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UN Uganda receives US$ 6 million from Japan to support efforts towards refugees and host communities

The Government of Japan has announced a contribution of US$ 6 million to the United Nations to support refugees and host communities in Uganda over a period of one year from March 2018 to March 2019. The support will go to four UN agencies including; the United Nations High Commissioner for Refugees (UNHCR), World Food Programme (WFP), Food and Agriculture Organization (FAO), and the United Nations Development Programme (UNDP).

The official announcement was made by the Ambassador of Japan to the Republic of Uganda, H.E. Kazuaki Kameda in the presence of the Minister of Disaster Preparedness, Management and Refugees, Hon. Hillary Onek, during a press conference held at the Office of the Prime Minister in Kampala. The UN Resident Coordinator & UNDP Resident Representative, Ms. Rosa Malango also addressed the press conference. UNHCR Representative, Mr. Joel Boutroue; WFP Representative, Mr. El Khidir Daloum; and Acting FAO Representative, Ms. Priya Gujadhur, were also present at the press conference.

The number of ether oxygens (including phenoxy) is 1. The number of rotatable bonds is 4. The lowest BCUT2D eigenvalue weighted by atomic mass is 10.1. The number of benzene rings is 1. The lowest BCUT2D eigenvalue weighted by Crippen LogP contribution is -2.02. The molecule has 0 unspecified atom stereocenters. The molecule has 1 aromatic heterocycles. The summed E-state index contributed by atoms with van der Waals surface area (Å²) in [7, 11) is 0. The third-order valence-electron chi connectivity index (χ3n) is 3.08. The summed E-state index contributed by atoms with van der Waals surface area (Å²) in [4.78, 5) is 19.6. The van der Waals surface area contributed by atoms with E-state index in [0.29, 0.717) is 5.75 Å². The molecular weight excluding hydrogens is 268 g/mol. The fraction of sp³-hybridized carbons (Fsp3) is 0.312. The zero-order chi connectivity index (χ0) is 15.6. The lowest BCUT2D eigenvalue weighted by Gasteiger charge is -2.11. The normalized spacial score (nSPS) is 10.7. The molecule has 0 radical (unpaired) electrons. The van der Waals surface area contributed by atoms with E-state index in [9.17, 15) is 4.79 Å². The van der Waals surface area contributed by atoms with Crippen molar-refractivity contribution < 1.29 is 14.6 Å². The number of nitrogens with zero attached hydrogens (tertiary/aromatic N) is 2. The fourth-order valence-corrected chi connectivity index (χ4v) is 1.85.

“Uganda has been spearheading the exemplary refugee assistance model despite being constantly challenged by the large influxes of refugees from the neighboring countries. Cognizant of its Government’s open-door policy and protection of the asylum space in the country, as well as its effort and the ever-increasing burden to assist refugees, Japan has been providing support to alleviate the burden on the host communities. With the newly contributed funding through the UN agencies, Japan continues to support refugees and communities hosting them, and bridge the gap between the humanitarian and development assistance” said Ambassador Kameda.